Many first-time academic book authors, but especially parents of young children, struggle with finding time to write their book.
I frequently receive questions like these:
I’m starting my second year on the TT as the parent of a now one year old. I spent all last year in survival mode between the sleep exhaustion that comes with a newborn, barely keeping my head above water with new course prep, and getting used to my new institution and department.
I know I need to make progress on my book this year for tenure, but I don’t know how I can make it work. How can I find time to write my book while parenting a young child?
So, I turned to a mentee who’s been through this struggle herself. Here is her guest post, including her top 5 tips for finding time to write your first book as a new parent.
My Mentee’s Academic Book & Productivity Advice for Parents:
I can definitely relate to the exhaustion and overwhelm! In the spring, I was teaching a 3-3 as a VAP and a mom to a 2-year-old, when I was offered an R1 TT job. I knew things had to change to meet the tenure requirements of my new institution.
When I started talking with Katelyn about my habits, I was writing and researching in the summers, but during the school year I only worked on shorter writing projects with a set deadline—specifically, conference papers. I would begin researching in advance as much as I could, but despite the smaller word count of a conference paper, I always felt crunched for time when completing them.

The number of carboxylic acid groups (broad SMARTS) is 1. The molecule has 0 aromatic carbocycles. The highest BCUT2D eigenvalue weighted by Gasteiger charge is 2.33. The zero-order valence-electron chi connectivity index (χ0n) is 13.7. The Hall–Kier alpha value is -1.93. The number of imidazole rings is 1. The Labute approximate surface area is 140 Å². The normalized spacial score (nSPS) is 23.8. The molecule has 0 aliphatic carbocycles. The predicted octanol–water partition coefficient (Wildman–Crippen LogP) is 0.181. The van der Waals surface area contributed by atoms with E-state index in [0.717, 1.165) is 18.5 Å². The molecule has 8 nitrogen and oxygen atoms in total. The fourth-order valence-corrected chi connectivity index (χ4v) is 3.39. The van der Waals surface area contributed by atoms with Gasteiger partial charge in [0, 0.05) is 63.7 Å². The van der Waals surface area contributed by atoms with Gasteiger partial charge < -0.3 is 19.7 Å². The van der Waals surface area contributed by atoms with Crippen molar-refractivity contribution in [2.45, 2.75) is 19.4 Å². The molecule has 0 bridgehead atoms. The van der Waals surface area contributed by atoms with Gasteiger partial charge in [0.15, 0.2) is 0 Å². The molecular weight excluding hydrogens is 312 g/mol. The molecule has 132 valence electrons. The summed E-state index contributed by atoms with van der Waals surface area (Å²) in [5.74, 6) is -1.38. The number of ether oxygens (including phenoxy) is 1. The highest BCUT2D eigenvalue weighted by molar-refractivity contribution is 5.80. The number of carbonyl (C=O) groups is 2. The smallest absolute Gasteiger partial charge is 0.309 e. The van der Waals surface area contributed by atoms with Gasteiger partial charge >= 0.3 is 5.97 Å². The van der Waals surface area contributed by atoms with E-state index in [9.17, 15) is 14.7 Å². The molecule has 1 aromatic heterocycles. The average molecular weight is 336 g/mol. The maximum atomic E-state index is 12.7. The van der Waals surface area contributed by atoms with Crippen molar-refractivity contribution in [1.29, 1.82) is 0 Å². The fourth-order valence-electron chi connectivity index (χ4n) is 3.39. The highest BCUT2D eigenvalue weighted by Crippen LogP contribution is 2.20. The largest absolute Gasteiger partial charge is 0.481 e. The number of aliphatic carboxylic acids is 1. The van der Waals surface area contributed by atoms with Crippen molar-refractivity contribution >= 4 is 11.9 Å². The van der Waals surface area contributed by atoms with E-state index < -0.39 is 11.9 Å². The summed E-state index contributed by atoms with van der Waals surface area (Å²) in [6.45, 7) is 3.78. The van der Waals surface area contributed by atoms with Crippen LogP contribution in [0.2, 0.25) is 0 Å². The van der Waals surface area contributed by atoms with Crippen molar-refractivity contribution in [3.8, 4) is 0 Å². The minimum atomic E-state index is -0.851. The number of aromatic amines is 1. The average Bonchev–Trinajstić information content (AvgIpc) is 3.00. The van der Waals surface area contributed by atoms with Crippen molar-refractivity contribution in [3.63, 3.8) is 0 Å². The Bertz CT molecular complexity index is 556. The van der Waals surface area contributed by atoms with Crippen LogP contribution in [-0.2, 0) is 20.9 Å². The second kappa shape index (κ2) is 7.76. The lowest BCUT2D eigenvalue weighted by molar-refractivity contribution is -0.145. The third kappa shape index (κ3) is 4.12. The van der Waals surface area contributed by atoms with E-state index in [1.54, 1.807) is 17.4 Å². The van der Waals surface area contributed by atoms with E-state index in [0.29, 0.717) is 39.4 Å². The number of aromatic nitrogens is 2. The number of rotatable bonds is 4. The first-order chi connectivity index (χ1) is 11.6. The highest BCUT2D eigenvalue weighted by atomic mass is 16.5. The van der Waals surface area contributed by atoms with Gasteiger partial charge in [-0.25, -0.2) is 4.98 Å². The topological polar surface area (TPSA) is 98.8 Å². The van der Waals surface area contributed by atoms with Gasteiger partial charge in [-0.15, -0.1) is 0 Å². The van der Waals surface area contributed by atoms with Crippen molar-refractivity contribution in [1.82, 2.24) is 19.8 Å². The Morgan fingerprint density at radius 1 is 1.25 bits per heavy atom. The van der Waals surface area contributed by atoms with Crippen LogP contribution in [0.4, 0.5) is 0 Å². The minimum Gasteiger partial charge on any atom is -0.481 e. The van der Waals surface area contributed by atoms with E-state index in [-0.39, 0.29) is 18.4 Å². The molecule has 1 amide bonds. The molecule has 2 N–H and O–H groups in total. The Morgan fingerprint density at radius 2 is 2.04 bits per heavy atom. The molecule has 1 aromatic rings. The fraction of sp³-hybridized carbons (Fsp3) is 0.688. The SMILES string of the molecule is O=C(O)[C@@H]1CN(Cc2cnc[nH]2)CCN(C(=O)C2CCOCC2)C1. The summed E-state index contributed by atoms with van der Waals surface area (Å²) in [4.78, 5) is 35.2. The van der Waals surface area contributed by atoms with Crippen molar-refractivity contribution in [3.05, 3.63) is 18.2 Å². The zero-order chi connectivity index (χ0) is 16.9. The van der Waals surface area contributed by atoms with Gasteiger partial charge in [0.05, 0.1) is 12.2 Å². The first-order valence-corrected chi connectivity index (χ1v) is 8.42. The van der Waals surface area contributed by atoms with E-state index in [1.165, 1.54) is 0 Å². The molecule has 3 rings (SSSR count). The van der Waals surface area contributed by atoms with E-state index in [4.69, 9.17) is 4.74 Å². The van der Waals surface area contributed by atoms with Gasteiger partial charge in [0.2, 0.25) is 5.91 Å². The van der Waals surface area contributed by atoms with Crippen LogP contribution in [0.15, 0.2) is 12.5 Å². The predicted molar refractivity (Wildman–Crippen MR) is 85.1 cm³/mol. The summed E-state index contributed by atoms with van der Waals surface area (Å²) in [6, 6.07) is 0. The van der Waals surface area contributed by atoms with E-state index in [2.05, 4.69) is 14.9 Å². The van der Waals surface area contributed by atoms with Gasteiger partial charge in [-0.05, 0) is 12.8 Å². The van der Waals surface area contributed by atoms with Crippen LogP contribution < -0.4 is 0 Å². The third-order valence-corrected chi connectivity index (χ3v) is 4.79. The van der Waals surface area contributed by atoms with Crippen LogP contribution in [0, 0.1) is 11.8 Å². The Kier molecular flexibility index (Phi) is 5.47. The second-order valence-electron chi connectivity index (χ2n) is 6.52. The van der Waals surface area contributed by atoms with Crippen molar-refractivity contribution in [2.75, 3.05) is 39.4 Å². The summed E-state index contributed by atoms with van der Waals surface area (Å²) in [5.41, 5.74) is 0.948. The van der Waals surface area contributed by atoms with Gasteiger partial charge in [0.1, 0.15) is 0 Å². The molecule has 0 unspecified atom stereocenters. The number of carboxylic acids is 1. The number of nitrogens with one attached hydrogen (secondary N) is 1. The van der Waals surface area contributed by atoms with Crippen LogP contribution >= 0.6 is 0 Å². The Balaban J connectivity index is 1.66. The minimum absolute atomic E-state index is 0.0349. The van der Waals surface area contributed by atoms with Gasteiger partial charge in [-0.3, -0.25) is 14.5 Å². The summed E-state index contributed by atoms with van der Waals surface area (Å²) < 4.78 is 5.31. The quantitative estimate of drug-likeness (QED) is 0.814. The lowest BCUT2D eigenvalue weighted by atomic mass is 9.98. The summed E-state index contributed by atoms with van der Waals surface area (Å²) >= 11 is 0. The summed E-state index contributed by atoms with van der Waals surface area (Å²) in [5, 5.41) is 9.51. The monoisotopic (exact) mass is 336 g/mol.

Given how little writing I was fitting in, I felt discouraged about my book project and I couldn’t see how I would ever be able to find time to write it during the semester with a young child.
I have since learned, though, that making a few simple (but not easy!) changes to how I was working could make all the difference.
Here are the top five things I did that allowed me write a book chapter in a semester while maintaining personal and professional balance.
Tip 1: Schedule your writing for your peak.
Your time is an extremely precious commodity when you become a parent. And of that time, none is more valuable than your “peak,” the time when you are most alert and focused, when it comes to the book.
I discovered that working on the book for 15 minutes during this time is worth more than 2 hours during the trough. Why? Because intellectual work is hard and requires us to grapple with ideas. So, trying to write during my trough (afternoon) became a recipe for disaster. I would open a Word document, struggle to focus on my ideas, and when I felt stuck, find my reflexes had taken me to Facebook (time and again!).
In contrast, when I started writing in the morning, I found I was energized, excited, and focused. Even when ideas were challenging, I was able to work through them.
Tip 2: Challenge your assumption that you can’t write before teaching.
I thought this too. My assumptions were: “I will not be able to make the mental switch from research to teaching,” “I need that time to review my lesson before teaching,” and “I need long stretches of time to be productive—a half hour won’t be enough to make meaningful progress.”
In reality, it was much easier to write before teaching than I had expected, and I found I was more productive with only fifty or even fifteen minutes in the morning than I was with an hour or two in the afternoon. Additionally, when I wrote before teaching, I actually entered the classroom with more energy and enthusiasm than before. Being productive in my research inspires me in my teaching, makes me feel like I’m doing something for myself (in other words, it creates balance in my professional life), and helps to silence the imposter syndrome that is often at the back of my mind.